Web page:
Heat Transfer in Multiphase and Melting Flows
Pim Waasdorp is a PhD student in the department Physics of Fluids. (Co)Promotors are prof.dr. D. Lohse and dr. S.G. Huisman from the faculty of Science and Technology.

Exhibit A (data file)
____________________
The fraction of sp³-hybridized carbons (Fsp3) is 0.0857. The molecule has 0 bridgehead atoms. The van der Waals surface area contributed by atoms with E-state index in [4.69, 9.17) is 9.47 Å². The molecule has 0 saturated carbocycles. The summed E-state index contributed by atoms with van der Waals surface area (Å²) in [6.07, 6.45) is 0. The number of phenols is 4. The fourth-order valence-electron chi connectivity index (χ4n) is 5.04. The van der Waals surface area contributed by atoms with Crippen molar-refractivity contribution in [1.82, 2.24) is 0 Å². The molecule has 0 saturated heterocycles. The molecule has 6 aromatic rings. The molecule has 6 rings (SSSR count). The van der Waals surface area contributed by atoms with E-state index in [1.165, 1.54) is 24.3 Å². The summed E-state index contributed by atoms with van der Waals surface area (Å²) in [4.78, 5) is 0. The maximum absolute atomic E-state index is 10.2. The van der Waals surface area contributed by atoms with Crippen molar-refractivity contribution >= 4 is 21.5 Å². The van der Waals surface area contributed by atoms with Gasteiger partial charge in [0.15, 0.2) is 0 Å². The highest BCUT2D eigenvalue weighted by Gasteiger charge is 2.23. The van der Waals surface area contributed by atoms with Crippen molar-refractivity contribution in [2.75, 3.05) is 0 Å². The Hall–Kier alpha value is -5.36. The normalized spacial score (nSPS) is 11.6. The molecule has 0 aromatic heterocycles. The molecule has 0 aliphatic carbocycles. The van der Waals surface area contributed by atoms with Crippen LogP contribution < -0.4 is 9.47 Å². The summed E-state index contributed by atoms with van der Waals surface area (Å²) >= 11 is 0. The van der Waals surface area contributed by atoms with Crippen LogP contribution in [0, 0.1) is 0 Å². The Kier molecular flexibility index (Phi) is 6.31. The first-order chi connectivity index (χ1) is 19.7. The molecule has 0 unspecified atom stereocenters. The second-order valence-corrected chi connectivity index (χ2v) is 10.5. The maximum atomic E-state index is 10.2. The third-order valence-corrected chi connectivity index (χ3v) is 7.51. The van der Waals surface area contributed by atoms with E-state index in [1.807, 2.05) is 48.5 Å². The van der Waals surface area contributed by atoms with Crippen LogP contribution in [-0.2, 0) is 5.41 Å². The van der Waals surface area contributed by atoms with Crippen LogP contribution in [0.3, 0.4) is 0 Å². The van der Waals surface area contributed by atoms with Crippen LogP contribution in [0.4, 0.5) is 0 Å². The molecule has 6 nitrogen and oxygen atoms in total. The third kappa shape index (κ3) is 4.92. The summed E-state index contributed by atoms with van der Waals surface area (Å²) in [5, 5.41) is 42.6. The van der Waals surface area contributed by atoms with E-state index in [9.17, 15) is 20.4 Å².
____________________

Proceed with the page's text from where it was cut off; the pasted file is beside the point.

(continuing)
In this work we study the heat transfer in a variety of topics. We begin with studying the heat transfer and its energy spectrum in turbulent bubbly flow. When adding bubbles to a turbulent flow, the classical -5/3 scaling in the turbulent kinetic energy spectrum changes to a bubble induced -3 scaling. We investigate the thermal energy spectrum and find that a similar transition happens here. The frequency where this transition starts is dependent on the size and amount of bubbles present. Furthermore, we provide evidence that the presence of bubbles enhances mixing, and adding salt and changing the bubble size, or adding more bubbles, enhances mixing further. We then move on to study melting in quiescent conditions. First, we study the melting of olive oil, by making a vertical wall, cylinder, and sphere, and placing the object in a tank with quiescent water. We hold the object in place and study the melting process. For all three geometries we derive a theoretical model that described the melt-rates fairly well, and gives an agreement for the right order of magnitude of the melt-rate. Finally, we study the melting of (water) ice balls in similar quiescent surroundings, as a function of the ambient salt concentration. The flows that appear when ice is melting in water are driven by density difference. If there is no salt in the ambient water, the cold melt water is heavier than the room-temperature ambient water. When adding salt, this situation changes, and the resulting flows lead to local instabilities and different morphology during the melting process of the ice balls. We find a scaling behavior for the Nusselt number as a function of the Rayleigh number. For low salt concentration the driving is strong enough to have a scaling similar to natural convection, which is expected, whereas for high salt concentration, the scaling relates to forced convection.